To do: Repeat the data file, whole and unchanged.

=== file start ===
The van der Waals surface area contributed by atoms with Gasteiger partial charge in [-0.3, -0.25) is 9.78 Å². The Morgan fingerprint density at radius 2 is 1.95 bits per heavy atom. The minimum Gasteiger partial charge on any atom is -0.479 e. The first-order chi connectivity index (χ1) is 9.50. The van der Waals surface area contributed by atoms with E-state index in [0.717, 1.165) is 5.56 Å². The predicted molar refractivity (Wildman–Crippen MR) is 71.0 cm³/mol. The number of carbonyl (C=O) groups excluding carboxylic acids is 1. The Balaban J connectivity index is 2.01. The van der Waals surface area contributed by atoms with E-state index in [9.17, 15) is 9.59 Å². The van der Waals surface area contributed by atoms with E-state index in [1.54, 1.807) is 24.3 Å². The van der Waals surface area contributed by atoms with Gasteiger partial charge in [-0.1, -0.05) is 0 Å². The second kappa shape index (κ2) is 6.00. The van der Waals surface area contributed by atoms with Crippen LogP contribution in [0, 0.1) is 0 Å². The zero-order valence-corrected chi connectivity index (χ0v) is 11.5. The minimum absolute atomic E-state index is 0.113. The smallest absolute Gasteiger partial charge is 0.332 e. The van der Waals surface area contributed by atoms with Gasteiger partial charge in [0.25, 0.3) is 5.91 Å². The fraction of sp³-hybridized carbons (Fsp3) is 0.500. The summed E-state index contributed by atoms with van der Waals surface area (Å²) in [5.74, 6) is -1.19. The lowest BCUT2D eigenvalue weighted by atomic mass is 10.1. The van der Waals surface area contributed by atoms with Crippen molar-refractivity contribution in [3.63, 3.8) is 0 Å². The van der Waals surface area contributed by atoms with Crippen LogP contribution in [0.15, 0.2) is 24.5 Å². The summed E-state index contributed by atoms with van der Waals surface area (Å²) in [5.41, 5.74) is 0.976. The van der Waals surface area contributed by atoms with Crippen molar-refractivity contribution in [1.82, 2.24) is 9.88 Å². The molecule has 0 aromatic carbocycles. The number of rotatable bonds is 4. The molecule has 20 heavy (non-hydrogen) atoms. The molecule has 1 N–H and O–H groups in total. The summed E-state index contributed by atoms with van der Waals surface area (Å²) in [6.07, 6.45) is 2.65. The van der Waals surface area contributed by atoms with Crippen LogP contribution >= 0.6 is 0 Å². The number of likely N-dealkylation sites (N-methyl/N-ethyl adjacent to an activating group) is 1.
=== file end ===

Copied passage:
The van der Waals surface area contributed by atoms with Gasteiger partial charge in [-0.3, -0.25) is 9.78 Å². The Morgan fingerprint density at radius 2 is 1.95 bits per heavy atom. The minimum Gasteiger partial charge on any atom is -0.479 e. The first-order chi connectivity index (χ1) is 9.50. The van der Waals surface area contributed by atoms with E-state index in [0.717, 1.165) is 5.56 Å². The predicted molar refractivity (Wildman–Crippen MR) is 71.0 cm³/mol. The number of carbonyl (C=O) groups excluding carboxylic acids is 1. The Balaban J connectivity index is 2.01. The van der Waals surface area contributed by atoms with E-state index in [9.17, 15) is 9.59 Å². The van der Waals surface area contributed by atoms with E-state index in [1.54, 1.807) is 24.3 Å². The van der Waals surface area contributed by atoms with Gasteiger partial charge in [-0.1, -0.05) is 0 Å². The second kappa shape index (κ2) is 6.00. The van der Waals surface area contributed by atoms with Crippen LogP contribution in [0, 0.1) is 0 Å². The zero-order valence-corrected chi connectivity index (χ0v) is 11.5. The minimum absolute atomic E-state index is 0.113. The smallest absolute Gasteiger partial charge is 0.332 e. The van der Waals surface area contributed by atoms with Gasteiger partial charge in [0.25, 0.3) is 5.91 Å². The fraction of sp³-hybridized carbons (Fsp3) is 0.500. The summed E-state index contributed by atoms with van der Waals surface area (Å²) in [5.74, 6) is -1.19. The lowest BCUT2D eigenvalue weighted by atomic mass is 10.1. The van der Waals surface area contributed by atoms with Crippen molar-refractivity contribution in [3.63, 3.8) is 0 Å². The van der Waals surface area contributed by atoms with Crippen LogP contribution in [0.15, 0.2) is 24.5 Å². The summed E-state index contributed by atoms with van der Waals surface area (Å²) in [5.41, 5.74) is 0.976. The van der Waals surface area contributed by atoms with Crippen molar-refractivity contribution in [1.82, 2.24) is 9.88 Å². The molecule has 0 aromatic carbocycles. The number of rotatable bonds is 4. The molecule has 20 heavy (non-hydrogen) atoms. The molecule has 1 N–H and O–H groups in total. The summed E-state index contributed by atoms with van der Waals surface area (Å²) in [6.07, 6.45) is 2.65. The van der Waals surface area contributed by atoms with Crippen LogP contribution >= 0.6 is 0 Å². The number of likely N-dealkylation sites (N-methyl/N-ethyl adjacent to an activating group) is 1.